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(Remit not paucity)
Maria Deluca had ridden past the stinking hole in Pyrmont Bridge Road for six days running, certain each time, as she'd approached, that she'd be greeted by the reassuring sight of a work team putting things right. She knew that there was no money for road works or drainage repairs this year, but a burst sewage main was a serious health risk; she couldn't believe it would be neglected for long.
On the seventh day, the stench was so bad from half a kilometer away that she turned into a side street, determined to find a detour.
This end of Pyrmont was a depressing sight; not every warehouse was empty, not every factory abandoned, but they all displayed the same neglected look, the same peeling paint and crumbling brickwork. Half a dozen blocks west, she turned again -- to be confronted by a vista of lavish gardens, marble statues, fountains and olive groves, stretching into the distance beneath a cloudless azure sky.
Maria accelerated without thinking -- for a few seconds, almost believing that she'd chanced upon a park of some kind, an impossibly well-kept secret in this decaying corner of the city. Then, as the illusion collapsed -- punctured by sheer implausibility as much as any visible flaw -- she pedaled on wilfully, as if hoping to blur the imperfections and contradictions out of existence. She braked just in time, mounting the narrow footpath at the end of the cul-de-sac, the front wheel of her cycle coming to a halt centimeters from the warehouse wall.
Close up, the mural was unimpressive, the brushstrokes clearly visible, theperspective obviously false. Maria backed away -- and she didn't have to retreat far to see why she'd been fooled. At a distance of twenty meters or so, the painted sky suddenly seemed to merge with the real thing; with a conscious effort, she could make the border reappear, but it was hard work keeping the slight difference in hue from being smoothed out of existence before her eyes -- as if some subsystem deep in her visual cortex had shrugged off the unlikely notion of a sky-blue wall and was actively collaborating in the deception. Further back, the grass and statues began to lose their two-dimensional, painted look -- and at the corner where she'd turned into the cul-de-sac, every element of the composition fell into place, the mural's central avenue now apparently converging toward the very same vanishing point as the interrupted road.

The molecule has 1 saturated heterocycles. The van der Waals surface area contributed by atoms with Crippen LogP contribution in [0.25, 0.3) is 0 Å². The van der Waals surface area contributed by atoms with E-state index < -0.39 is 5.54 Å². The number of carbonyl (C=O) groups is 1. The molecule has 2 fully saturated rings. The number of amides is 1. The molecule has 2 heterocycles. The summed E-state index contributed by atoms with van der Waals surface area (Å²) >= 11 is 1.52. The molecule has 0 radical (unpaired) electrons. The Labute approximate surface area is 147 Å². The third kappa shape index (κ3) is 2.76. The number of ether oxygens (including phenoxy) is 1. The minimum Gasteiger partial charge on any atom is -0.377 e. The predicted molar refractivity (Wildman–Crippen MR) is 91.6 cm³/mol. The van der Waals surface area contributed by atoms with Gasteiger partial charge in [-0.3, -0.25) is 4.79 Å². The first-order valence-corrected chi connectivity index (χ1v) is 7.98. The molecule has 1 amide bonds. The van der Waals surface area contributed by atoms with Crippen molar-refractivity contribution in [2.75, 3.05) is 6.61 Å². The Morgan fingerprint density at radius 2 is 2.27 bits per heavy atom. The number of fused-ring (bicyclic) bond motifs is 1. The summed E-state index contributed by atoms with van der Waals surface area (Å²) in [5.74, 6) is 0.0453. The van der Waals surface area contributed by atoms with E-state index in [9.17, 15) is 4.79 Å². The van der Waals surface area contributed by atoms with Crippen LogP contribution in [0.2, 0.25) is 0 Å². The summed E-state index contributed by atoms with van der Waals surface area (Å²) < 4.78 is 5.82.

Having found the perfect viewing position, she stood there awhile, propping up her cycle. Sweat on the back of her neck cooled in the faint breeze, then the morning sun began to bite. The vision was entrancing -- and it was heartening to think that the local artists had gone to so much trouble to relieve the monotony of the neighborhood. At the same time, Maria couldn't help feeling cheated. She didn't mind having been taken in, briefly; what she resented was not being able to be fooled again. She could stand there admiring the artistry of the illusion for as long as she liked, but nothing could bring back the surge of elation she'd felt when she'd been deceived.
She turned away.
Home, Maria unpacked the day's food, then lifted her cycle and hooked it into its frame on the living-room ceiling. The terrace house, one hundred and forty years old, was shaped like a cereal box; two stories high, but scarcely wide enough for a staircase. It had originally been part of a row of eight; four on one side had been gutted and remodeled into offices for a firm of architects; the other three had been demolished at the turn of the century to make way for a road that had never been built. The lone survivor was now untouchable under some bizarre piece of heritage legislation, and Maria had bought it for a quarter of the price of the cheapest modem flats. She liked the odd proportions -- and with more space, she was certain, she would have felt less in control. She had as clear a mental image of the layout and contents of the house as she had of her own body, and she couldn't recall ever misplacing even the smallest object. She couldn't have shared the place with anyone, but having it to herself seemed to strike the right balance between her territorial and organizational needs. Besides, she believed that houses were meant to be thought of as vehicles -- physically fixed, but logically mobile -- and compared to a one-person space capsule or submarine, the size was more than generous.
Upstairs, in the bedroom that doubled as an office, Maria switched on her terminal and glanced at a summary of the twenty-one items of mail which had arrived since she'd last checked. All were classified as "Junk"; there was nothing from anyone she knew -- and nothing remotely like an offer of paid work. Camel's Eye, her screening software, had identified six pleas for donations from charities (all worthy causes, but Maria hardened her heart); five invitations to enter lotteries and competitions; seven retail catalogues (all of which boasted that they'd been tailored to her personality and "current lifestyle requirements" -- but Camel's Eye had assessed their contents and found nothing of interest); and three interactives.
The "dumb" audio-visual mail was all in standard transparent data formats, but interactives were executable programs, machine code with heavily encrypted data, intentionally designed to be easier for a human to talk to than for screening software to examine and summarize. Camel's Eye had run all three interactives (on a doubly quarantined virtual machinea simulation of a computer running a simulation of a computer) and tried to fool them into thinking that they were making their pitch to the real Maria Deluca.